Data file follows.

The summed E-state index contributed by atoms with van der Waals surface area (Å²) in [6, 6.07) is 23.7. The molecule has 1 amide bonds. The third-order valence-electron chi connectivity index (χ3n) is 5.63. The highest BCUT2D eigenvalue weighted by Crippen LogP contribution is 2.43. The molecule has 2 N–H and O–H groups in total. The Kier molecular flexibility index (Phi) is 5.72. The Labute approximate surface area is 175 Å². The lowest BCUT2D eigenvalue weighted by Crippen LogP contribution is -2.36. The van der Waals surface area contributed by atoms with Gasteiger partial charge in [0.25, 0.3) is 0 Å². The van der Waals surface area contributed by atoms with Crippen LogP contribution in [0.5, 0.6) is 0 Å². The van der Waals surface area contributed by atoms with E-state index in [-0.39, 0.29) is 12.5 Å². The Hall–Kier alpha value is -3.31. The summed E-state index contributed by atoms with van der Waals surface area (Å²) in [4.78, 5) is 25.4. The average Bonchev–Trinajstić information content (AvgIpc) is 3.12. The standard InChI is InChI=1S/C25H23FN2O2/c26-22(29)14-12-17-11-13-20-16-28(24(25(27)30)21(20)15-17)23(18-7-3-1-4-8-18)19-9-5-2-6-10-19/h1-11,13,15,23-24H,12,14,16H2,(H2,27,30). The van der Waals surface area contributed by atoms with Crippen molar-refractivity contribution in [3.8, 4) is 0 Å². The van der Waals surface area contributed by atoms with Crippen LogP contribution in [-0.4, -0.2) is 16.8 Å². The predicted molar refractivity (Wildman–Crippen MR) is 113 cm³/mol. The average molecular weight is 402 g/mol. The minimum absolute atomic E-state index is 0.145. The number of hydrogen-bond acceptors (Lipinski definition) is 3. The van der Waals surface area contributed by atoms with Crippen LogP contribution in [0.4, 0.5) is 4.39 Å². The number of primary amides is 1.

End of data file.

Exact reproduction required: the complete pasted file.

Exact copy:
The summed E-state index contributed by atoms with van der Waals surface area (Å²) in [6, 6.07) is 23.7. The molecule has 1 amide bonds. The third-order valence-electron chi connectivity index (χ3n) is 5.63. The highest BCUT2D eigenvalue weighted by Crippen LogP contribution is 2.43. The molecule has 2 N–H and O–H groups in total. The Kier molecular flexibility index (Phi) is 5.72. The Labute approximate surface area is 175 Å². The lowest BCUT2D eigenvalue weighted by Crippen LogP contribution is -2.36. The van der Waals surface area contributed by atoms with Gasteiger partial charge in [0.25, 0.3) is 0 Å². The van der Waals surface area contributed by atoms with Crippen LogP contribution in [0.5, 0.6) is 0 Å². The van der Waals surface area contributed by atoms with E-state index in [-0.39, 0.29) is 12.5 Å². The Hall–Kier alpha value is -3.31. The summed E-state index contributed by atoms with van der Waals surface area (Å²) in [4.78, 5) is 25.4. The average Bonchev–Trinajstić information content (AvgIpc) is 3.12. The standard InChI is InChI=1S/C25H23FN2O2/c26-22(29)14-12-17-11-13-20-16-28(24(25(27)30)21(20)15-17)23(18-7-3-1-4-8-18)19-9-5-2-6-10-19/h1-11,13,15,23-24H,12,14,16H2,(H2,27,30). The van der Waals surface area contributed by atoms with Crippen molar-refractivity contribution in [3.8, 4) is 0 Å². The van der Waals surface area contributed by atoms with Crippen LogP contribution in [-0.4, -0.2) is 16.8 Å². The predicted molar refractivity (Wildman–Crippen MR) is 113 cm³/mol. The average molecular weight is 402 g/mol. The minimum absolute atomic E-state index is 0.145. The number of hydrogen-bond acceptors (Lipinski definition) is 3. The van der Waals surface area contributed by atoms with Crippen LogP contribution in [0.4, 0.5) is 4.39 Å². The number of primary amides is 1.